We all remember the days of high school – sports, lunch time, cliques, dances and dreaded pop quizzes. From the age of 14 to 18, that atmosphere was the closest thing we knew to the “real world.” For many, the largest battles included what to wear or how to pass a class, while others were less fortunate, worrying about the infamous high school bully. Today’s Fraud of the Day from My Fox Memphis describes how some high school students learned a bit too early that bullying can continue into adulthood through the guise of a tax refund fraudster.
The article reports that a Memphis woman obtained the personally identifiable information of 250 individuals – including high school teens – to file phony tax returns. (And you thought getting called names in the hallway was bad? Imagine being a victim of tax fraud in high school.) While the fraudster’s targets were juvenile, her scam was anything but. She worked with a group of associates that she directed to obtain Social Security numbers for the purpose of submitting false tax return forms. In the end, she netted nearly a million dollars. The fraudster directed her associates to deposit the money into fraudulent bank accounts. A U.S. Attorney on the case said: “There is no question that pure greed and just criminal activity was the rationale behind this conduct.” (I’m sure she had a perfectly good reason for stealing money from the federal government.)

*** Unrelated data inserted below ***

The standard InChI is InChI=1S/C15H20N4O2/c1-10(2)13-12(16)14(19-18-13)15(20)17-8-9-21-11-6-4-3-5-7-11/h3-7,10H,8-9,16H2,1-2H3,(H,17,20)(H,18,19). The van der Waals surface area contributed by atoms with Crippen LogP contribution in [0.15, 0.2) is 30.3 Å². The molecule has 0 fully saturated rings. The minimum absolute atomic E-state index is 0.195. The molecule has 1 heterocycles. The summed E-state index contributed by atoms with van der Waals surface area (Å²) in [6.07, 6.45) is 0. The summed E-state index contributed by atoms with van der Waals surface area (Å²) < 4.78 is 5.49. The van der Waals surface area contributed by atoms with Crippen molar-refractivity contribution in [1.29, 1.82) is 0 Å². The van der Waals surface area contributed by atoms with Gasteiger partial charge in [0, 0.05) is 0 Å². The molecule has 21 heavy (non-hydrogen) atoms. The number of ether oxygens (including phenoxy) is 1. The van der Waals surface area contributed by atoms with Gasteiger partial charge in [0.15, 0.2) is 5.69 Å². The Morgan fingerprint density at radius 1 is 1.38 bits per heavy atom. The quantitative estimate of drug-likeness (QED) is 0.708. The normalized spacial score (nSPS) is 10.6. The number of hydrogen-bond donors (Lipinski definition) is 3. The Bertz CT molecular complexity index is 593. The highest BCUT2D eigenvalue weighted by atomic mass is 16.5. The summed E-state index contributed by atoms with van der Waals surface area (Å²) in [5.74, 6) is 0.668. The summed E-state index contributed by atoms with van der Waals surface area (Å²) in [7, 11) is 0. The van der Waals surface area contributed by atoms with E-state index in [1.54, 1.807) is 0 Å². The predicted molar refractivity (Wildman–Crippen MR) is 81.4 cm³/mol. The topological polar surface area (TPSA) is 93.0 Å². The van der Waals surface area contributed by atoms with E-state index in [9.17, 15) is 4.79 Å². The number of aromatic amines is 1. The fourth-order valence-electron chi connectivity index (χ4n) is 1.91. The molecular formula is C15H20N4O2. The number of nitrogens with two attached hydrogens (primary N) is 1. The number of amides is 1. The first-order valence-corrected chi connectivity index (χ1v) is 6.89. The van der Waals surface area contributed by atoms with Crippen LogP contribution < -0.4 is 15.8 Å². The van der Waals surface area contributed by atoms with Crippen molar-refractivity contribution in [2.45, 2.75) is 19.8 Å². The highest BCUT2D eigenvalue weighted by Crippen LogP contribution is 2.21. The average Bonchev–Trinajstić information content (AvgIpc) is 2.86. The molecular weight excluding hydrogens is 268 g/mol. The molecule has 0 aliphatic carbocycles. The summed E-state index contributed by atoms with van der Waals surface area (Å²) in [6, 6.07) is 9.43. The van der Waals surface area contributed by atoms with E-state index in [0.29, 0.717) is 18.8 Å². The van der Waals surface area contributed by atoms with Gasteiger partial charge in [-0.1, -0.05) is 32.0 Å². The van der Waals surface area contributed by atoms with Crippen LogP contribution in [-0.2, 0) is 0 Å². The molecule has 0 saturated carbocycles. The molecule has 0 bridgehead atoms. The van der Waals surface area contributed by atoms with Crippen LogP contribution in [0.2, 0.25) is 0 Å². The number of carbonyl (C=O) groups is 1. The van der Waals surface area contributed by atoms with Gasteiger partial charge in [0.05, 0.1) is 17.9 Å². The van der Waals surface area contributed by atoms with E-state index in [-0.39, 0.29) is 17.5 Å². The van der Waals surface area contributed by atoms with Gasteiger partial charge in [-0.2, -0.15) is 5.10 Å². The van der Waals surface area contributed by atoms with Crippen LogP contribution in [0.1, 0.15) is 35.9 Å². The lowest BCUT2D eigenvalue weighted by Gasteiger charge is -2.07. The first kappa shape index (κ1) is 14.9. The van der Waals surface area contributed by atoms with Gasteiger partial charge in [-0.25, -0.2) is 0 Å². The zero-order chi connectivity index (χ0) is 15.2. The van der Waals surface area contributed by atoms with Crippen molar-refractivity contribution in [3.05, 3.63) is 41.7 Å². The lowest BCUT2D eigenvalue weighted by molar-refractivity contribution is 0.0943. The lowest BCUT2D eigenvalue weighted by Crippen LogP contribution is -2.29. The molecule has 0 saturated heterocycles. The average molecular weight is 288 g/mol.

But her fraud didn’t end there. She also used her missing sister’s identity to obtain six licenses to apply for Social Security Survivorship benefits. (How do you obtain six licenses from the same place?) The judge sentenced her to serve nine years in federal prison with no parole.
The fraudster spoke at her sentencing hearing and explained that she committed fraud because she wanted money to better provide for her kids. (See, I told you. She had a perfectly good reason for theft.) In a prepared speech, she also revealed that she was happy to have been caught, asking for an opportunity to redeem herself as an “upstanding citizen.” The judge didn’t buy it and sentenced her to nine years in federal prison.
This fraudster may have preyed on the weak, but in federal prison she will find herself back at the bottom of the food chain. Maybe bullying high school teens by using their identity to commit tax refund fraud wasn’t such a great idea. Oh, and nine years is more than twice the amount of time she spent in high school.